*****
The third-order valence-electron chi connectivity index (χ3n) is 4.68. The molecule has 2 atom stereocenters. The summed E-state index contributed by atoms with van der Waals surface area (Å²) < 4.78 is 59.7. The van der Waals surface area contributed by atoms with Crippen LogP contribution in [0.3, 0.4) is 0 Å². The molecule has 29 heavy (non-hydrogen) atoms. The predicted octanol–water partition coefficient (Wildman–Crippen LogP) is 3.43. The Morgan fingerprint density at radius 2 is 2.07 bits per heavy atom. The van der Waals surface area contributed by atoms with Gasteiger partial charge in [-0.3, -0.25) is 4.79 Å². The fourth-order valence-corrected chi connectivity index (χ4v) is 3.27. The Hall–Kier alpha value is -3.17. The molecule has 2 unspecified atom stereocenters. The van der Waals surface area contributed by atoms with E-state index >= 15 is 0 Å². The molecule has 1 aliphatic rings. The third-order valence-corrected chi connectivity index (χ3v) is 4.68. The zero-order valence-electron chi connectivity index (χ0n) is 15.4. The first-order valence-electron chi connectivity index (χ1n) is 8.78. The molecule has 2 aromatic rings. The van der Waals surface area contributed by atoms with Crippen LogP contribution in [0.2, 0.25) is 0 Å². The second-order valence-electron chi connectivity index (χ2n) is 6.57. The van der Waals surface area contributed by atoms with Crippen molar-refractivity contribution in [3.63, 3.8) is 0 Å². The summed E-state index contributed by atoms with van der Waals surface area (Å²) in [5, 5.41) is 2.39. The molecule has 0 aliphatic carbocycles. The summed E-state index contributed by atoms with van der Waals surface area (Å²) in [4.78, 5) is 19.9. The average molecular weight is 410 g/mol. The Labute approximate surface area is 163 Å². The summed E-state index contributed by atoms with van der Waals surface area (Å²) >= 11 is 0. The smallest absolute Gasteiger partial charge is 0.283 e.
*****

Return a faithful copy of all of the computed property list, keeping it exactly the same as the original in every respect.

The third-order valence-electron chi connectivity index (χ3n) is 4.68. The molecule has 2 atom stereocenters. The summed E-state index contributed by atoms with van der Waals surface area (Å²) < 4.78 is 59.7. The van der Waals surface area contributed by atoms with Crippen LogP contribution in [0.3, 0.4) is 0 Å². The molecule has 29 heavy (non-hydrogen) atoms. The predicted octanol–water partition coefficient (Wildman–Crippen LogP) is 3.43. The Morgan fingerprint density at radius 2 is 2.07 bits per heavy atom. The van der Waals surface area contributed by atoms with Gasteiger partial charge in [-0.3, -0.25) is 4.79 Å². The fourth-order valence-corrected chi connectivity index (χ4v) is 3.27. The Hall–Kier alpha value is -3.17. The molecule has 2 unspecified atom stereocenters. The van der Waals surface area contributed by atoms with E-state index >= 15 is 0 Å². The molecule has 1 aliphatic rings. The third-order valence-corrected chi connectivity index (χ3v) is 4.68. The zero-order valence-electron chi connectivity index (χ0n) is 15.4. The first-order valence-electron chi connectivity index (χ1n) is 8.78. The molecule has 2 aromatic rings. The van der Waals surface area contributed by atoms with Crippen LogP contribution in [0.2, 0.25) is 0 Å². The second-order valence-electron chi connectivity index (χ2n) is 6.57. The van der Waals surface area contributed by atoms with Crippen molar-refractivity contribution in [3.63, 3.8) is 0 Å². The summed E-state index contributed by atoms with van der Waals surface area (Å²) in [5, 5.41) is 2.39. The molecule has 0 aliphatic carbocycles. The summed E-state index contributed by atoms with van der Waals surface area (Å²) in [4.78, 5) is 19.9. The average molecular weight is 410 g/mol. The Labute approximate surface area is 163 Å². The summed E-state index contributed by atoms with van der Waals surface area (Å²) >= 11 is 0. The smallest absolute Gasteiger partial charge is 0.283 e.